Help Wanted
You may interview a lot of frogs, but Internet recruitment could land you a prince

If you go to, you’ll find nearly 300 links to employee recruitment websites around the world — and that’s just the tip of the iceberg. Ever since these companies began bombarding the airwaves with top-dollar marketing campaigns, hundreds, if not thousands, of other Internet recruitment sites have cropped up. Their intent? To provide a conduit — and ideally a profitable one — between employers and prospective employees.

The initial and somewhat overzealous advertising campaigns subsided with the death of the dot-coms. Still, while “e-commerce” websites have floundered, the strongest employment websites are alive, well and proving to be excellent resources in the battle to recruit good employees.

“Internet recruiting has experienced remarkable adoption, with online recruitment advertising growing from a marginal recruiting tool in 1994, to a $411-million business in 1999, to a projected $4-billion industry by 2005,” says, a recruitment agency based in Toronto.

And it’s no wonder. The people SM spoke with for this article have been very successful in recruiting online. In fact, of the three distributors interviewed, each hired at least one person as the result of an Internet ad. One Internet-savvy distributor says he hired at least a dozen employees that way. So how does a distributor who’s never posted an online job advertisement get started?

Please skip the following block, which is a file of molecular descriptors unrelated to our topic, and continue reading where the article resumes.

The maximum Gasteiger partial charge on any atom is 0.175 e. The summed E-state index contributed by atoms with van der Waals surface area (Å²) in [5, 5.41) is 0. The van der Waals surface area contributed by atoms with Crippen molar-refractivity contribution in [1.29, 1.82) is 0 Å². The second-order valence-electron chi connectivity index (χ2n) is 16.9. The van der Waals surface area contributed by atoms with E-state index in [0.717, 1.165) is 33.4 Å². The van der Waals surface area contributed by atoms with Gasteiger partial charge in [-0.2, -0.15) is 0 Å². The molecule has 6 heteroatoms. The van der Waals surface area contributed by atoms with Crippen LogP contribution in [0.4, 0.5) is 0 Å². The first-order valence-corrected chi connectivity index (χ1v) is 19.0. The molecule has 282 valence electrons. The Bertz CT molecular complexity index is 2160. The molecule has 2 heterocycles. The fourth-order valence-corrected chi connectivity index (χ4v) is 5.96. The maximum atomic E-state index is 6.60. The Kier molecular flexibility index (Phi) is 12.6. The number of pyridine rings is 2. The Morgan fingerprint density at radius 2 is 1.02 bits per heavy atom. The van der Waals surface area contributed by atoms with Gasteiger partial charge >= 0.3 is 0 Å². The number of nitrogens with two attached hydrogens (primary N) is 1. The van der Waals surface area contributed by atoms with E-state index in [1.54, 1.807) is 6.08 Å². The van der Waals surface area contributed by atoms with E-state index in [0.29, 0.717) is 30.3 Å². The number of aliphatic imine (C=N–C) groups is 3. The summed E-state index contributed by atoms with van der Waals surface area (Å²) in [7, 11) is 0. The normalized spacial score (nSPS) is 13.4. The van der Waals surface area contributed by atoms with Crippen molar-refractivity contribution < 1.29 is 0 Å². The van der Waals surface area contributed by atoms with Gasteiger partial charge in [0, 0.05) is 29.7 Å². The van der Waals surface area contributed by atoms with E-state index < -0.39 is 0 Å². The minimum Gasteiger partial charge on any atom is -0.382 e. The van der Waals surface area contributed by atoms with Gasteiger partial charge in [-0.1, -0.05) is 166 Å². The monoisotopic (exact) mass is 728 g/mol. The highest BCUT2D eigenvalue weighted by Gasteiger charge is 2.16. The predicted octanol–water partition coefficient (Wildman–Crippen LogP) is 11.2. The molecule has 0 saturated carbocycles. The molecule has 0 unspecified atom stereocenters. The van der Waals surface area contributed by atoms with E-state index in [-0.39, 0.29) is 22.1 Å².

Square One
As mentioned earlier, there are hundreds — if not thousands — of websites out there solely dedicated to matching employers with employees. A comprehensive list is out of the question — Internet searches for “recruitment websites” yield hundreds of thousands of hits. It’s a lot to sort through, so it’s worth noting that the distributors interviewed found their employees through the four-time Super Bowl advertiser — the site with a self-reported 51 percent of the hits in the Net-recruitment arena. (, Yahoo’s recruitment counterpart advertised during this year’s Super Bowl as well.)

Starting at about $300 per listing, employers can post their positions on for 60 days.

Rick Friestat, executive vice president of Laser Supply, a maintenance supply distributor in Pompano Beach, Fla., bought a bargain package — 12 ads a year at $200-$400 apiece.

“There’s at least a dozen people I’ve hired that way. I’ve hired salespeople, customer service people, a sales manager and even accounting people,” he says. The company has 62 employees.

Friestat has hired locally and nationally and uses the Internet for 75 percent of all recruitment advertising, he says.

LeRoy Supply & Distribution, a Niles, Ill., jan/san distributor, has hired two people through since January and is recruiting right now for a third, says company president Lyneir Richardson.

“We’ve recruited a salesperson and a warehouse worker, and now we’re looking for another salesperson,” he says. “This gives us a chance to see a lot of people quickly.”

The company received 30 to 50 responses the day after it posted the sales position, Richardson says. About 200 responses came during that week.

“Out of the 200 resumes we received, we probably looked seriously at maybe 40 of them. We called back 10 and interviewed five.”